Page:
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J Carcinog. 2011 Jan 15;10:2. doi: 10.4103/1477-3163.75723.

Zoledronic acid directly suppresses cell proliferation and induces apoptosis in highly tumorigenic prostate and breast cancers.

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1
University of Maryland and the Marlene and Stewart Greenebaum Cancer Center, 650 W. Baltimore St., Baltimore, MD 21201, USA.

Abstract

BACKGROUND:

Bisphosphonates (BPs) were designed for the prevention of skeletal-related events secondary to bone metastases. The purpose of this study was to show that zoledronic acid (ZA) directly eradicates highly tumorigenic and potentially metastatic cancer cells.

MATERIALS AND METHODS:

Human prostate and breast highly tumorigenic (PC3, MCF 7) and low- or non-tumorigenic (LNCaP, MCF 10a) cell lines, respectively, were exposed to different concentrations of ZA (0-10 μM). Reverse transcriptase double quantitative polymerase chain reaction was used for quantitative gene expression analysis. Apoptosis and cell proliferation were determined using microscopic observation and MTS assays. Western blot was used to confirm the translational effects of apoptotic genes on protein expression.

RESULTS:

Human prostate and breast highly tumorigenic (PC3, MCF 7) and low- or non-tumorigenic (LNCaP, MCF 10a) cell lines, respectively, showed multiple genes demonstrating differential expressions, including TRAF, TRADD, BCL2, CASPASES and IAP families. Increasing ZA concentrations showed a greater concentration-time response on cell proliferation and apoptosis in the highly tumorigenic cells. These results were confirmed by both reversing and enhancing the effect of ZA on cell proliferation with caspase 3, 7 or survivin siRNA, respectively. Pro-apoptotic proteins bax and caspase 2, 3, 7 and 9 were up-regulated, while the anti-apoptotic proteins bcl2, birc3 and survivin were down-regulated only in the highly tumorigenic cells.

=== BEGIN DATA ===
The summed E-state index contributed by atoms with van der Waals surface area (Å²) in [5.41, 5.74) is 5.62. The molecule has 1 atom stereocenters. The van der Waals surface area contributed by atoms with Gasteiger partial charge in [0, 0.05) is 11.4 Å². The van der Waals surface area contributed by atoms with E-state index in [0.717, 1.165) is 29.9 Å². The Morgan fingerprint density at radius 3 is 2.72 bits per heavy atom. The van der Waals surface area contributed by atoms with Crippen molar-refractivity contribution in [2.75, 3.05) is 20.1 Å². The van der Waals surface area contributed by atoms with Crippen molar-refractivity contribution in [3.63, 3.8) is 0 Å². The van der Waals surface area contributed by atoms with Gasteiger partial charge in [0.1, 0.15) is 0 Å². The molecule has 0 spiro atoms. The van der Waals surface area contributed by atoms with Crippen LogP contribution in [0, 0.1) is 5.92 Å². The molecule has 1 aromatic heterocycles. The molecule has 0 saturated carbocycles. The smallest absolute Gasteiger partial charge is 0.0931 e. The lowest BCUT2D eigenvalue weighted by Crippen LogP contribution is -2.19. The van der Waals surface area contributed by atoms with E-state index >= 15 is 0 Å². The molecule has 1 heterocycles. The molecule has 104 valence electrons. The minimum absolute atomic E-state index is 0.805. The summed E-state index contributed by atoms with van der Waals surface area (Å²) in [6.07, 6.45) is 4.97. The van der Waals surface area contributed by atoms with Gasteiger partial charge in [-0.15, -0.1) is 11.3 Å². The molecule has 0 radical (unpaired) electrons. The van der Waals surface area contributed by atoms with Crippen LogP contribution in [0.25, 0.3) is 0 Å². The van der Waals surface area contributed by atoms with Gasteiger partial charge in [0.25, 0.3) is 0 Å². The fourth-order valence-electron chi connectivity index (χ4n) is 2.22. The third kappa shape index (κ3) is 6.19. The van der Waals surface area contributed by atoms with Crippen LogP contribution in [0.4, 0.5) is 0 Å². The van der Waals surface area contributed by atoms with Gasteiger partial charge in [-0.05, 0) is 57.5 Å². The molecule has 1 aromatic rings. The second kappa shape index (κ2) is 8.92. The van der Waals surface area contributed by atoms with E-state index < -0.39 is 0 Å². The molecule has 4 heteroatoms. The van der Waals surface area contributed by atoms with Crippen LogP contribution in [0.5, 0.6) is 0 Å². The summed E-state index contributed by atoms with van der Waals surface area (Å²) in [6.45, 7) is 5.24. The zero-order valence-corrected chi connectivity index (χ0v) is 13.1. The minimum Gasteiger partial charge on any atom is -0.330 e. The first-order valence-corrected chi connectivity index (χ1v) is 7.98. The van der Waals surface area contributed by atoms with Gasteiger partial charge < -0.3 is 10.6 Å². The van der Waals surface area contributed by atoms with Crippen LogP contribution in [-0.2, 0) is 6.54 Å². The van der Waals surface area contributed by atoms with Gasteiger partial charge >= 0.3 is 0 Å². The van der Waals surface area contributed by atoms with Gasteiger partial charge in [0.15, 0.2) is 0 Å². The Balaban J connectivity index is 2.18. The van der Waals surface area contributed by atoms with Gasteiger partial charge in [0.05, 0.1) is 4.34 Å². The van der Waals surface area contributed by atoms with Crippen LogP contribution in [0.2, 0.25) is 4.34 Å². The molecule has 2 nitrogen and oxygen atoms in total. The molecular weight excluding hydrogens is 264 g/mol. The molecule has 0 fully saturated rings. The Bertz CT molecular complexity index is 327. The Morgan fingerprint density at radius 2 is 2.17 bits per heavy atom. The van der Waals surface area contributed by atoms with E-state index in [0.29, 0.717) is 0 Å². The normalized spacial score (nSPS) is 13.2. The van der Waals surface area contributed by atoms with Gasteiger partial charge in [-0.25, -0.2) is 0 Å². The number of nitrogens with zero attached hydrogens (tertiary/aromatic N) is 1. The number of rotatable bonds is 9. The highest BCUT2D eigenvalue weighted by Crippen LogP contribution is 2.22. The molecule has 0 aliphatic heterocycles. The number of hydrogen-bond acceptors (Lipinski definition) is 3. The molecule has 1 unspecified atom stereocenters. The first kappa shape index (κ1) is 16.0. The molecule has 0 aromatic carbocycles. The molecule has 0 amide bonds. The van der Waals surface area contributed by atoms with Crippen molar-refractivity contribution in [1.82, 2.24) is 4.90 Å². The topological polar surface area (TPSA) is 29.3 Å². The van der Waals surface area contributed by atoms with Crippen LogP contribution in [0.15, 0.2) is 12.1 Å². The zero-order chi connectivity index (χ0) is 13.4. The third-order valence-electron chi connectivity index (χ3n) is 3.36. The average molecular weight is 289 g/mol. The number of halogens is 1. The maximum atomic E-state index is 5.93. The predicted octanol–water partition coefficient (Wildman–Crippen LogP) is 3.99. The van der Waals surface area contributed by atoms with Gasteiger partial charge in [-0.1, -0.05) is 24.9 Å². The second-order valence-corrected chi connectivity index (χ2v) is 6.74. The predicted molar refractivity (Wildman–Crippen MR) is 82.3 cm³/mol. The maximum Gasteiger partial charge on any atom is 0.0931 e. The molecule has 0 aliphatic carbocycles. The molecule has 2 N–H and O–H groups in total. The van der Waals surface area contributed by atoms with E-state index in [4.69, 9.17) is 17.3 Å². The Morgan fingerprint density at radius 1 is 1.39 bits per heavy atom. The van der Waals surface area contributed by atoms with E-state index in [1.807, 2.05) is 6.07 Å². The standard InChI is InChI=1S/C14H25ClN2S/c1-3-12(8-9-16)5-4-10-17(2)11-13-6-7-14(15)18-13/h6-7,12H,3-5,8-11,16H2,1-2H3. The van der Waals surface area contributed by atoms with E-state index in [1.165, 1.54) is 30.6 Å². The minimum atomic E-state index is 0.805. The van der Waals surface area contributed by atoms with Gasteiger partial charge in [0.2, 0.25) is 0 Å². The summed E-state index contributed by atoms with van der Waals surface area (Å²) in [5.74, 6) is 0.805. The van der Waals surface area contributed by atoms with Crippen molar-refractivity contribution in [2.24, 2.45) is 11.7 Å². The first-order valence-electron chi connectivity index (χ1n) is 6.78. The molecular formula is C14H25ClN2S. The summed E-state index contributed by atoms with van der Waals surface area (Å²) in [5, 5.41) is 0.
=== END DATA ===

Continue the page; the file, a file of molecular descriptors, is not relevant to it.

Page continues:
CONCLUSIONS:

This explains the ability of ZA to inhibit bony metastasis in highly tumorigenic cells compared with the low- or non-tumorigenic cells through a significant decrease in cell proliferation and increase in apoptosis through gene-regulated and translational-mediated down-regulation of survivin coupled with the inhibition of caspase 3 or 7. This has significant implications toward understanding the pharmacophysiology of BPs in metastasis and supports the clinically observed effect of BPs when administered adjunctively with anticancer drugs such as cyclophosphamide/methotrexate/5-fluorouracil, epirubicin in combination with cyclophosphamide or docetaxel, and doxorubicin.

KEYWORDS:

Apoptosis; bisphosphonate; cancer; metastasis; zoledronic acid

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